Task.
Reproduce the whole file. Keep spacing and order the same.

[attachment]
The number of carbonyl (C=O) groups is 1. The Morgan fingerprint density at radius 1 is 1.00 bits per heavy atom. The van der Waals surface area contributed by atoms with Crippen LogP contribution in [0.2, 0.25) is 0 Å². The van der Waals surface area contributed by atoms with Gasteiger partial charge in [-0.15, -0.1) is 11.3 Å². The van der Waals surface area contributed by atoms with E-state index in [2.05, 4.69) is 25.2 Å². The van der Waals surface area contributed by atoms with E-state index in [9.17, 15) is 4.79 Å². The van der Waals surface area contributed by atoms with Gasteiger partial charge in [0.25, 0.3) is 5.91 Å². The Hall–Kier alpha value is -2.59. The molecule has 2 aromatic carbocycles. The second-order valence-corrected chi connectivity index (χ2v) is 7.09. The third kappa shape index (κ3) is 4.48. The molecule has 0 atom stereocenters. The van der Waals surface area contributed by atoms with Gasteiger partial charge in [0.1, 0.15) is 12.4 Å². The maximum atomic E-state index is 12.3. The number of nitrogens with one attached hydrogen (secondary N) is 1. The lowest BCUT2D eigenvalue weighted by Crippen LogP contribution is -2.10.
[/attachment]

The number of carbonyl (C=O) groups is 1. The Morgan fingerprint density at radius 1 is 1.00 bits per heavy atom. The van der Waals surface area contributed by atoms with Crippen LogP contribution in [0.2, 0.25) is 0 Å². The van der Waals surface area contributed by atoms with Gasteiger partial charge in [-0.15, -0.1) is 11.3 Å². The van der Waals surface area contributed by atoms with E-state index in [2.05, 4.69) is 25.2 Å². The van der Waals surface area contributed by atoms with E-state index in [9.17, 15) is 4.79 Å². The van der Waals surface area contributed by atoms with Gasteiger partial charge in [0.25, 0.3) is 5.91 Å². The Hall–Kier alpha value is -2.59. The molecule has 2 aromatic carbocycles. The second-order valence-corrected chi connectivity index (χ2v) is 7.09. The third kappa shape index (κ3) is 4.48. The molecule has 0 atom stereocenters. The van der Waals surface area contributed by atoms with Gasteiger partial charge in [0.1, 0.15) is 12.4 Å². The maximum atomic E-state index is 12.3. The number of nitrogens with one attached hydrogen (secondary N) is 1. The lowest BCUT2D eigenvalue weighted by Crippen LogP contribution is -2.10.